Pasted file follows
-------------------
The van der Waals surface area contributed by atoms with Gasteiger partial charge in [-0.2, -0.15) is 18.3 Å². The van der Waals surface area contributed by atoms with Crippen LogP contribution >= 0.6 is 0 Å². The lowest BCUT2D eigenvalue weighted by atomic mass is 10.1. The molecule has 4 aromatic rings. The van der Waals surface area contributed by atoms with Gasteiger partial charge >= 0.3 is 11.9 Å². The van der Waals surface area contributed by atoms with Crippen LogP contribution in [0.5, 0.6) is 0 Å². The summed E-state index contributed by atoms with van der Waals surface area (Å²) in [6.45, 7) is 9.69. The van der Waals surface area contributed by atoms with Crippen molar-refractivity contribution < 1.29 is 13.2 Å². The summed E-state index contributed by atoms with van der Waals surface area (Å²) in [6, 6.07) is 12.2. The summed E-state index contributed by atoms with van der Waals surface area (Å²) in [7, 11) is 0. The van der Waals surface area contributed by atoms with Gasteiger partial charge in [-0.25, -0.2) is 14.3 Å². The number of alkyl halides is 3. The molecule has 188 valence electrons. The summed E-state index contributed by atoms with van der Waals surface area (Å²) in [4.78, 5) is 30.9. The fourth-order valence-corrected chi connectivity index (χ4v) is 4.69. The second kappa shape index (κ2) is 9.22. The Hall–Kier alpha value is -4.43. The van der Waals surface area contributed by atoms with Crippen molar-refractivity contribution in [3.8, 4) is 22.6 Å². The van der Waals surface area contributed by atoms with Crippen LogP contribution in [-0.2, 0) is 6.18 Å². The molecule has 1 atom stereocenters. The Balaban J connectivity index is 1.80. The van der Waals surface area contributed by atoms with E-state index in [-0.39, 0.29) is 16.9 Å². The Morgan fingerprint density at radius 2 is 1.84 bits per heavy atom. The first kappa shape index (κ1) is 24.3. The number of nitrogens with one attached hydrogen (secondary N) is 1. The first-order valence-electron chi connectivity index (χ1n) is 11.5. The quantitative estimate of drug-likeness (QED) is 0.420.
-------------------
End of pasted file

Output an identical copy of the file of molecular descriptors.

The van der Waals surface area contributed by atoms with Gasteiger partial charge in [-0.2, -0.15) is 18.3 Å². The van der Waals surface area contributed by atoms with Crippen LogP contribution >= 0.6 is 0 Å². The lowest BCUT2D eigenvalue weighted by atomic mass is 10.1. The molecule has 4 aromatic rings. The van der Waals surface area contributed by atoms with Gasteiger partial charge >= 0.3 is 11.9 Å². The van der Waals surface area contributed by atoms with Crippen LogP contribution in [0.5, 0.6) is 0 Å². The summed E-state index contributed by atoms with van der Waals surface area (Å²) in [6.45, 7) is 9.69. The van der Waals surface area contributed by atoms with Crippen molar-refractivity contribution < 1.29 is 13.2 Å². The summed E-state index contributed by atoms with van der Waals surface area (Å²) in [6, 6.07) is 12.2. The summed E-state index contributed by atoms with van der Waals surface area (Å²) in [7, 11) is 0. The van der Waals surface area contributed by atoms with Gasteiger partial charge in [-0.25, -0.2) is 14.3 Å². The number of alkyl halides is 3. The molecule has 188 valence electrons. The summed E-state index contributed by atoms with van der Waals surface area (Å²) in [4.78, 5) is 30.9. The fourth-order valence-corrected chi connectivity index (χ4v) is 4.69. The second kappa shape index (κ2) is 9.22. The Hall–Kier alpha value is -4.43. The van der Waals surface area contributed by atoms with Crippen molar-refractivity contribution in [3.8, 4) is 22.6 Å². The van der Waals surface area contributed by atoms with Crippen LogP contribution in [-0.2, 0) is 6.18 Å². The molecule has 1 atom stereocenters. The Balaban J connectivity index is 1.80. The van der Waals surface area contributed by atoms with E-state index in [-0.39, 0.29) is 16.9 Å². The Morgan fingerprint density at radius 2 is 1.84 bits per heavy atom. The first kappa shape index (κ1) is 24.3. The number of nitrogens with one attached hydrogen (secondary N) is 1. The first-order valence-electron chi connectivity index (χ1n) is 11.5. The quantitative estimate of drug-likeness (QED) is 0.420.